While flying drones remains illegal for commoners in the US, the Federal Aviation Administration is considering allowing a handful of movie and TV studios to commandeer unmanned aircrafts throughout the country's skies.
The FAA announced its plans on Monday to possibly offer regulatory exemptions on its drone ban to seven companies, which have petitioned the government agency for permission to fly the vehicles. The companies are looking to use drones for filming and photographing aerial shots for their movie and television productions.
If approved, these would be some of the first commercial companies to get FAA permission to fly drones.
"If the exemption requests are granted, there could be tangible economic benefits as the agency begins to address the demand for commercial UAS operations," the FAA wrote in a statement. "However, all the associated safety issues must be carefully considered to make sure any hazards are appropriately mitigated. The petitioner must still obtain operational approval from the FAA."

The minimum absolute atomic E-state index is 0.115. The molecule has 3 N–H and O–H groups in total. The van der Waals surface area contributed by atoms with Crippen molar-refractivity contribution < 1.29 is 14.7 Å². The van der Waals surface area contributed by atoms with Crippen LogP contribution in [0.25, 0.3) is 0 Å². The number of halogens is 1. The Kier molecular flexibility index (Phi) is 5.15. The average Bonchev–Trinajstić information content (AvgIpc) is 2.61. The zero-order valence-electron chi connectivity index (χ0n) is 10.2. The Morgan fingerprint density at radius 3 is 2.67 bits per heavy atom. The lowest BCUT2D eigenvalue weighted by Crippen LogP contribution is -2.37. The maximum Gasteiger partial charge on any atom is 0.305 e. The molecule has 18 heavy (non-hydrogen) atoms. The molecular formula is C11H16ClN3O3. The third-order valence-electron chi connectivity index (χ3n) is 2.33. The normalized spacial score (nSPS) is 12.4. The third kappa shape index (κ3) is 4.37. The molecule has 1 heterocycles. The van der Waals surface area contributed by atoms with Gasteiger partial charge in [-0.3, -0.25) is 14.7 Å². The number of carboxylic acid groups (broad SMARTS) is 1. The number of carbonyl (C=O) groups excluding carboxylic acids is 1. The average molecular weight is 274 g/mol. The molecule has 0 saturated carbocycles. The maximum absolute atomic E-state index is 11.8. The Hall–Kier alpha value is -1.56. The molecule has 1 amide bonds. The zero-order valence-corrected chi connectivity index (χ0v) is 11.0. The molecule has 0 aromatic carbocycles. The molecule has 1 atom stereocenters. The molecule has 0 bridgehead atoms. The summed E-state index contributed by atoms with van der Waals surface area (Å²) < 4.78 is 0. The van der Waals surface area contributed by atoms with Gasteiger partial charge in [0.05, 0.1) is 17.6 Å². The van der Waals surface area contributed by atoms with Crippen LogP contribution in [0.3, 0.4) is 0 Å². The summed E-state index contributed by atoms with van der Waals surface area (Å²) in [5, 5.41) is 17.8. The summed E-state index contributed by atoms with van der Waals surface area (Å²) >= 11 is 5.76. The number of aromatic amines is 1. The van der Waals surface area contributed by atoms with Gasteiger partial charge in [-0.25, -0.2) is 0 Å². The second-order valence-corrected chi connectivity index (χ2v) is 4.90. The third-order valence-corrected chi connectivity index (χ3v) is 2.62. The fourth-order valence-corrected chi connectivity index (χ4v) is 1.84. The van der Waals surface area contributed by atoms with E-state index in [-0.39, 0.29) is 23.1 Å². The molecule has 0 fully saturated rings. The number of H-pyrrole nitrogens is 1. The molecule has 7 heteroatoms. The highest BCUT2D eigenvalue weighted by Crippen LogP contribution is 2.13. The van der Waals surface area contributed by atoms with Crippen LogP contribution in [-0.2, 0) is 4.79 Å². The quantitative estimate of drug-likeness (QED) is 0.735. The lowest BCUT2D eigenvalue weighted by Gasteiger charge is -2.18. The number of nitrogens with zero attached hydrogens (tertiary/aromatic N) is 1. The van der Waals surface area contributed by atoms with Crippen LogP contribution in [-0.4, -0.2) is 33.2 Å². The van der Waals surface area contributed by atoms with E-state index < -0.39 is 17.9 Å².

Unmanned drones bring up the sticky issue of privacy. These self-flying vehicles can swoop over vast areas gathering information on unsuspecting people. They've also been associated with near accidents, such as the US Airways flight that almost hit an unmanned aircraft while landing in Florida last month.
However, drones can be very useful for civilians. For instance, earth scientists could use them for gathering data and research, hunters could use them to stake out prey, and movie studios could use them to collect original footage.
"Unmanned aircraft systems offer the motion picture and television industry an innovative and safer option for filming," Neil Fried, the Motion Picture Association of America's senior vice president of Government and Regulatory Affairs, said in a statement (PDF). "This new tool for storytellers will allow for creative and exciting aerial shots, and is the latest in a myriad of new technologies being used by our industry to further enhance the viewer experience."
The FAA has been steadily loosening its stance on drone use. Last November, the agency released a report that cautiously said drone flying in certain situations might be possible, such as when farmers monitor their crops. And in March, the FAA announced that it would begin considering case-by-case approvals for commercial drone use.
The seven movie and TV studios the FAA is considering to allow drone use include Aerial MOB, Astraeus Aerial, Flying-Cam, HeliVideo Productions, Pictorvision, Vortex Aerial, and Snaproll Media.